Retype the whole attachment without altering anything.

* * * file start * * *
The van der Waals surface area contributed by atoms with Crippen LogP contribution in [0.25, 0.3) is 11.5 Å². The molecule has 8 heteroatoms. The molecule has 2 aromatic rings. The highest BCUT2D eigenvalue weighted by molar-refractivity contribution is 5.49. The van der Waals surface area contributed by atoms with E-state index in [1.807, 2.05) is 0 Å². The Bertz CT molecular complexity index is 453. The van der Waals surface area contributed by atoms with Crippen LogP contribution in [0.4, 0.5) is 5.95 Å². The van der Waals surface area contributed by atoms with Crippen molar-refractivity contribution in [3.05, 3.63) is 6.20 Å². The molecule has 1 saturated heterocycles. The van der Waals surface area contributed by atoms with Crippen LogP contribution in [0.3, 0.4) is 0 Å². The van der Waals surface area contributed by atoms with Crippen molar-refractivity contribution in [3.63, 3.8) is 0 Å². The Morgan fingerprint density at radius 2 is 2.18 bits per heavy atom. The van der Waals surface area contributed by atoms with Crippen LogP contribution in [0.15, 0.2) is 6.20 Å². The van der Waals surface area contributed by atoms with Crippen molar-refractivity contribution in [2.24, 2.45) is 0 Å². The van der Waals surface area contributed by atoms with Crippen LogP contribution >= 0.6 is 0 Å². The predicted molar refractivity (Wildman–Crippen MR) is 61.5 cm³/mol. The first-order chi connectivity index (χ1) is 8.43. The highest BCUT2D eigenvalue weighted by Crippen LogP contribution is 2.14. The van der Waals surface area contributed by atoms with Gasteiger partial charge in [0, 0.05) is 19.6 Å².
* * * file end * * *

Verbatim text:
The van der Waals surface area contributed by atoms with Crippen LogP contribution in [0.25, 0.3) is 11.5 Å². The molecule has 8 heteroatoms. The molecule has 2 aromatic rings. The highest BCUT2D eigenvalue weighted by molar-refractivity contribution is 5.49. The van der Waals surface area contributed by atoms with E-state index in [1.807, 2.05) is 0 Å². The Bertz CT molecular complexity index is 453. The van der Waals surface area contributed by atoms with Crippen LogP contribution in [0.4, 0.5) is 5.95 Å². The van der Waals surface area contributed by atoms with Crippen molar-refractivity contribution in [3.05, 3.63) is 6.20 Å². The molecule has 1 saturated heterocycles. The van der Waals surface area contributed by atoms with Crippen LogP contribution in [0.3, 0.4) is 0 Å². The van der Waals surface area contributed by atoms with Crippen molar-refractivity contribution in [3.63, 3.8) is 0 Å². The Morgan fingerprint density at radius 2 is 2.18 bits per heavy atom. The van der Waals surface area contributed by atoms with Crippen LogP contribution in [0.15, 0.2) is 6.20 Å². The van der Waals surface area contributed by atoms with Crippen molar-refractivity contribution in [2.24, 2.45) is 0 Å². The van der Waals surface area contributed by atoms with Crippen LogP contribution >= 0.6 is 0 Å². The predicted molar refractivity (Wildman–Crippen MR) is 61.5 cm³/mol. The first-order chi connectivity index (χ1) is 8.43. The highest BCUT2D eigenvalue weighted by Crippen LogP contribution is 2.14. The van der Waals surface area contributed by atoms with Gasteiger partial charge in [0, 0.05) is 19.6 Å².